The availability of MRI in clinical and laboratory settings at our institute offers an ideal means for translational research in patients and clinically relevant animal models of brain disorders. Multiparametric information on vessel patency (MR angiography), blood flow (perfusion MRI) and tissue damage (structural MRI) can be obtained in a single session. We are applying various MRI methods to get improved insights in brain pathophysiology, and to test novel treatment strategies in different rodent models of brain disorders, such as stroke and epilepsy. Furthermore, we are developing machine learning strategies for tissue classification and outcome prediction based on multiparametric MRI data. These tools, which are also being tested in clinical settings, may help to improve diagnosis and treatment decision making.

Multiparametric MRI data of brain tissue status (from maps of cerebral blood flow (CBF), apparent diffusion coefficient (ADC) and mean transit time (MTT)) in different rats with a unilateral ischemic stroke. For model training for outcome prediction, acute MRI data were voxel-wise related to tissue outcome (i.e. infarcted (red) or non-infarcted tissue (blue)) based on follow-up T2 scans or histology. Subsequently a generalized linear model (GLM)-based statistical algorithm estimated a separating plane to differentiate between infarcted and non-infarcted voxels. For tissue outcome prediction in another stroke subject, the distribution pattern of the newly introduced voxel-wise combinations relative to the separating plane can be used to estimate infarction risk (0% ≤ Pinfarct ≤ 100%). Courtesy of Mark Bouts.

Cellular/molecular imaging
Recent advances in contrast agent design – allowing agents to be long-circulating, cell-loadable and/or targeted – have enabled measurement of tissue vascularity, cellular infiltration and endothelial markers with MRI. This requires interdisciplinary cross-talk, for which we have teamed up with (inter)national experts in nanotechnology, cellular and molecular biology, and pharmacology.

Cell labeling with superparamagnetic contrast agents – under in vivo or in vitro conditions – allows MRI-based detection of labeled cells. This approach can be employed to measure infiltration of leukocytes, like monocytes and lymphocytes, which play a critical role in brain pathophysiology, but it may also be of use to monitor delivery and fate of stem cells in cell-based therapies.

MRI of molecular entities is feasible with targeted contrast agents. Targeting can be accomplished by conjugation of a specific ligand – e.g. an antibody – to a contrast agent complex. We have shown that endothelial markers, such as cell adhesion molecules involved in binding and infiltration of circulating leukocytes, can be detected following intravascular injection of selectively binding contrast agents.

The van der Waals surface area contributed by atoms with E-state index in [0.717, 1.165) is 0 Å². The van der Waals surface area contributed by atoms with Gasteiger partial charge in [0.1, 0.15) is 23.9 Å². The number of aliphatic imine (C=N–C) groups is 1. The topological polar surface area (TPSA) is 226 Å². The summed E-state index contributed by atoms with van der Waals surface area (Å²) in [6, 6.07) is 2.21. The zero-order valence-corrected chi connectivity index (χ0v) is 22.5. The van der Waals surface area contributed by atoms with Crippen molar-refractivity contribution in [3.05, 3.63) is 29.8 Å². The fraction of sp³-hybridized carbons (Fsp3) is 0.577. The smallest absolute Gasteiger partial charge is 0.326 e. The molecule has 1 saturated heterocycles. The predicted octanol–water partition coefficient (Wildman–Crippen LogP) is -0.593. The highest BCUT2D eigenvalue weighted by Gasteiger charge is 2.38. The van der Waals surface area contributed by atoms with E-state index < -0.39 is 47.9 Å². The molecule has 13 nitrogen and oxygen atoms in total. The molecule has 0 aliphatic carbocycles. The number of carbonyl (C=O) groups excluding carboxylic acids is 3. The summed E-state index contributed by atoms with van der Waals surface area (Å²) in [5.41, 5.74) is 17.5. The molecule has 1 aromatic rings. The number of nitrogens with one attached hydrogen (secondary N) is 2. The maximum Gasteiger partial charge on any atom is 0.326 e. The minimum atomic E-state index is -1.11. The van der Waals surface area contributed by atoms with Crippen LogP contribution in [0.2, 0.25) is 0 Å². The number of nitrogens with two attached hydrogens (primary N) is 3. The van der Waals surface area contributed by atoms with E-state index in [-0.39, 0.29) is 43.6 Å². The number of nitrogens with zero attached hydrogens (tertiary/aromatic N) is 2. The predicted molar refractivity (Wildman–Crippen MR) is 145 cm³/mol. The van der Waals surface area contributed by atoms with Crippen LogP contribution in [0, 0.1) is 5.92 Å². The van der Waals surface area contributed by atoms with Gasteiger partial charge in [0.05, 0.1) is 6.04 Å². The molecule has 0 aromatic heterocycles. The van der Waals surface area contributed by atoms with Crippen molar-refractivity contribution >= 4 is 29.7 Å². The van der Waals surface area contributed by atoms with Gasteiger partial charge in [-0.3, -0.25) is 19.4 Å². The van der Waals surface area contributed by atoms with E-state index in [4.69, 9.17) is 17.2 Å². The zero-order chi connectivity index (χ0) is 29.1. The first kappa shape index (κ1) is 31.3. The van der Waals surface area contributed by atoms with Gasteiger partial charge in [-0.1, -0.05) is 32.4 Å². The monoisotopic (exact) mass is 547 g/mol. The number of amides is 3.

Schematic overview of the concept of cellular and molecular MRI of neuroinflammation. Target-specific contrast agents allow detection of upregulated endothelial markers, such as cell adhesion molecules, while infiltrating leukocytes can be detected after specific cell labeling with contrast agents. Multimodal lipid-based nanoparticles with incorporated MR contrast agent and fluorescent label can be designed for combined MRI and optical imaging of cells or molecular markers. Courtesy of Geralda van Tilborg.

T2*-weighted MR images of a mouse brain slice before and 1 h after injection of micron-sized particles of iron oxide coated with antibodies against intercellular adhesion molecule-1 (αICAM-1-MPIO), at 24 h after ischemic stroke. The lesion is characterized by edema-associated signal increase in pre- and post-contrast images, while a vascular pattern of hypointensities, reflecting neurovascular inflammation, appeared after αICAM-1-MPIO injection. Courtesy of Lisette Deddens.

Contrast-enhanced MRI methods provide powerful means to assess (changes in) hemodynamic indices, vascular parameters and inflammatory markers, with the potential of identifying critical biomarkers and therapeutic targets. These approaches thereby broaden the already impressive arsenal of MRI methods for experimental and (pre)clinical assessment of brain diseases and therapies.

MR microscopy
MRI of ex vivo or post mortem tissue samples at high magnetic field strength (≥7 T) and with long acquisition time provides unique opportunities for detailed (microscopic) histological and morphometric assessment, as well as sensitive detection of (individual) labeled cells or molecular markers. For example, we have obtained anatomical images of rat brain and human vessel structures at spatial resolutions of <50 μm, offering great histological/histopathological detail.